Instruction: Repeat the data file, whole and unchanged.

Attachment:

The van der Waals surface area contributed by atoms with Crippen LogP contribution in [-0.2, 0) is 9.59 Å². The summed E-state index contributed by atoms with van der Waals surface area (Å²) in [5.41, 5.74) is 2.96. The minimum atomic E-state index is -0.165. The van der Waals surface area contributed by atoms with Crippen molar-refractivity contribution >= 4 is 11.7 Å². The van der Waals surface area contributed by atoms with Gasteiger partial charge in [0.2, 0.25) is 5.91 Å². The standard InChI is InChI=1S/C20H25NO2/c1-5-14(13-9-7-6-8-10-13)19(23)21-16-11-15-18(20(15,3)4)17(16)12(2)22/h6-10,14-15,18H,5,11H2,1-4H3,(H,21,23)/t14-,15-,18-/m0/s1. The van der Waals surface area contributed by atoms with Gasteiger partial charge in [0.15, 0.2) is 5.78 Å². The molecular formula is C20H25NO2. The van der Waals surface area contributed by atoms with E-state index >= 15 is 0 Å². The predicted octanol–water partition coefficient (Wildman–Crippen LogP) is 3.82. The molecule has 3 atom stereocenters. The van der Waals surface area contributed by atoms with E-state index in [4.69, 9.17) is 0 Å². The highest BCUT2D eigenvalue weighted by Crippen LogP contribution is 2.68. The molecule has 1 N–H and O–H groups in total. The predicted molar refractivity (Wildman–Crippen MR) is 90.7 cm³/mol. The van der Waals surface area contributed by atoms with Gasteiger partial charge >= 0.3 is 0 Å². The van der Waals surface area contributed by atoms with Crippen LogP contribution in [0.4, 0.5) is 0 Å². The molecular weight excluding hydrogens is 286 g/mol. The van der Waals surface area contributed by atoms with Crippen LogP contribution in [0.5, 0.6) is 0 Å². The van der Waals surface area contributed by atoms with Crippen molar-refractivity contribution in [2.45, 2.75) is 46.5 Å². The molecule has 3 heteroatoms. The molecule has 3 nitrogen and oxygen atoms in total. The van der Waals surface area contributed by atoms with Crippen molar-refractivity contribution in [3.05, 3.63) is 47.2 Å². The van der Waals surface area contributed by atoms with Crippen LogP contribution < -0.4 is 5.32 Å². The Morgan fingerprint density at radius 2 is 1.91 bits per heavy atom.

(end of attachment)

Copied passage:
The van der Waals surface area contributed by atoms with Crippen LogP contribution in [-0.2, 0) is 9.59 Å². The summed E-state index contributed by atoms with van der Waals surface area (Å²) in [5.41, 5.74) is 2.96. The minimum atomic E-state index is -0.165. The van der Waals surface area contributed by atoms with Crippen molar-refractivity contribution >= 4 is 11.7 Å². The van der Waals surface area contributed by atoms with Gasteiger partial charge in [0.2, 0.25) is 5.91 Å². The standard InChI is InChI=1S/C20H25NO2/c1-5-14(13-9-7-6-8-10-13)19(23)21-16-11-15-18(20(15,3)4)17(16)12(2)22/h6-10,14-15,18H,5,11H2,1-4H3,(H,21,23)/t14-,15-,18-/m0/s1. The van der Waals surface area contributed by atoms with Gasteiger partial charge in [0.15, 0.2) is 5.78 Å². The molecular formula is C20H25NO2. The van der Waals surface area contributed by atoms with E-state index >= 15 is 0 Å². The predicted octanol–water partition coefficient (Wildman–Crippen LogP) is 3.82. The molecule has 3 atom stereocenters. The van der Waals surface area contributed by atoms with E-state index in [4.69, 9.17) is 0 Å². The highest BCUT2D eigenvalue weighted by Crippen LogP contribution is 2.68. The molecule has 1 N–H and O–H groups in total. The predicted molar refractivity (Wildman–Crippen MR) is 90.7 cm³/mol. The van der Waals surface area contributed by atoms with Gasteiger partial charge >= 0.3 is 0 Å². The van der Waals surface area contributed by atoms with Crippen LogP contribution in [0.4, 0.5) is 0 Å². The molecular weight excluding hydrogens is 286 g/mol. The van der Waals surface area contributed by atoms with Crippen LogP contribution in [0.5, 0.6) is 0 Å². The van der Waals surface area contributed by atoms with Crippen molar-refractivity contribution in [2.45, 2.75) is 46.5 Å². The molecule has 3 heteroatoms. The molecule has 3 nitrogen and oxygen atoms in total. The van der Waals surface area contributed by atoms with Crippen molar-refractivity contribution in [3.05, 3.63) is 47.2 Å². The van der Waals surface area contributed by atoms with Crippen LogP contribution < -0.4 is 5.32 Å². The Morgan fingerprint density at radius 2 is 1.91 bits per heavy atom.